Photograph © Richard Moss / 24 Hour Museum
The Art Fund Prize judges have already started their deliberations over the ten longlisted museum for the Art Fund Prize 2008 and their shortlist is due in April, but who do you think should win the coveted prize?
To help you decide, the 24 Hour Museum continues its alphabetical round-up of the museums on this year’s longlist by looking at The National Army Museum’s Helmand Exhibition.
The £100,000 Art Fund Prize is awarded to the museum or gallery whose project demonstrates the most originality, imagination and excellence, and the National Army Museum’s Helmand exhibition can rightly claim to be quite unlike any other entrant of the Prize longlist.
Conceived by the Parachute Regiment who approached the museum with the idea of mounting an exhibition that revealed the truth about their experiences, HELMAND: The Soldier’s Story has been built by, written and contributed to by soldiers of 16 Air Assault Brigade.
A recreated sangar and case containing relics from the Helmand frontline. Photo © Richard Moss / 24 Hour Museum
Unlike previous exhibitions at the Museum, it is alive with the voices of the men who have, and are now again, being deployed against the Taliban in the desert plains and mountains of southern Afghanistan.
Helmand is the first time a detailed exhibition of this kind has been mounted whilst a conflict continues to unfold and it has provided the exhibition team at the museum with certain challenges.
“It’s been quite a high risk exhibition to do – we had no benefit of hindsight,” said Jo Wooley, Head of Marketing at the National Army Museum and exhibition leader for the Helmand project.
“Normally we are looking at a conflict retrospectively; with Helmand we had to create a new collection to enable us to put the exhibition on – and we didn’t have the direct expertise ourselves.”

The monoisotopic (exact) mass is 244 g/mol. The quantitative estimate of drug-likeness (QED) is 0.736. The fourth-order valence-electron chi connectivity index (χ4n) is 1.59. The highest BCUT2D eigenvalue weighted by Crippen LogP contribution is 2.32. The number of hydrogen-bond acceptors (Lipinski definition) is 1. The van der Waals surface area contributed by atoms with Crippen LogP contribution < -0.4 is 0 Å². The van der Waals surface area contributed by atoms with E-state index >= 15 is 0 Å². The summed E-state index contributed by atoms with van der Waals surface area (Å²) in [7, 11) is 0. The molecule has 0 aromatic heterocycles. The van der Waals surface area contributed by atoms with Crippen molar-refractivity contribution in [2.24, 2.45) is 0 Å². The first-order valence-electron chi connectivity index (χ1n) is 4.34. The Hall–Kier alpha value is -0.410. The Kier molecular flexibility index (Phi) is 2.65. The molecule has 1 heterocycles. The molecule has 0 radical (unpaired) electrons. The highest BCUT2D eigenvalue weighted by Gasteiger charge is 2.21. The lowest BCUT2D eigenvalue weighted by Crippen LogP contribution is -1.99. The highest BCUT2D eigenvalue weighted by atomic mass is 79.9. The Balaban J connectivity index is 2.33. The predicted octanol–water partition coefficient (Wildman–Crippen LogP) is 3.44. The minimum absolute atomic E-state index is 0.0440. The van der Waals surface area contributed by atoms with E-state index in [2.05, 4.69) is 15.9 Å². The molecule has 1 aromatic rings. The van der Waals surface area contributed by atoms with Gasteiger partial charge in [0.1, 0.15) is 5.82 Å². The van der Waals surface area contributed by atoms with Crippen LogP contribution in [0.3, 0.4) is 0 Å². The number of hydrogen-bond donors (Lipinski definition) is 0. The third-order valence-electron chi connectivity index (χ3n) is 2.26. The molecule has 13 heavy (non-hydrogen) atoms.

An impressive array of films and photographs reveal all aspects of the soldier's life at Camp Bastion in Helmand Province. Photograph © Richard Moss / 24 Hour Museum
The solution was to involve soldiers as key stakeholders to get the first hand knowledge to create it. Allied with the curatorial skill of the team at the NAM this first-hand knowledge was used to create a cohesive narrative that explains the conflict and the experiences of the soldiers in the frontline.
“Soldiers are used to being soldiers, not exhibition curators, so we had to make sure we conveyed what they wanted to convey about the conflict,” explained Jo, “and also make the exhibition something that told the Brigade story as a whole rather than a regimental or unit based approach.”
There are many poignant and insightful moments in the exhibition, including a piece of shrapnel donated by a soldier who lost his arm – look closely and you can still see the shreds of uniform attached to it – and battered helmets, body armour, mortar bombs and other objects that tell a human story of a far flung conflict.
As well as recreations of sangars (defensive emplacements) and billets, there is equipment, uniforms, mortars, message boards plucked form the front line and a series of films showing men in combat, returning fire or sheltering from mortar attacks, or simply seeing out the days within the walls of Camp Bastion, the army’s defensive encampment in the heart of Helmand Province.
A quad bike of the type that brought back the body of posthumous VC winner Corporal Bryan Budd of the 3rd Battalion, Parachute Regiment.
(Above) Photo © Richard Moss / 24 Hour Museum
An evaluation wall for people to post comments has also become an integral part of the exhibition experience. Installed at the end of the visitor’s journey it has created a forum for people to comment on the exhibition and the wider politics of the conflict. Comments have ranged from the highly personal to the political.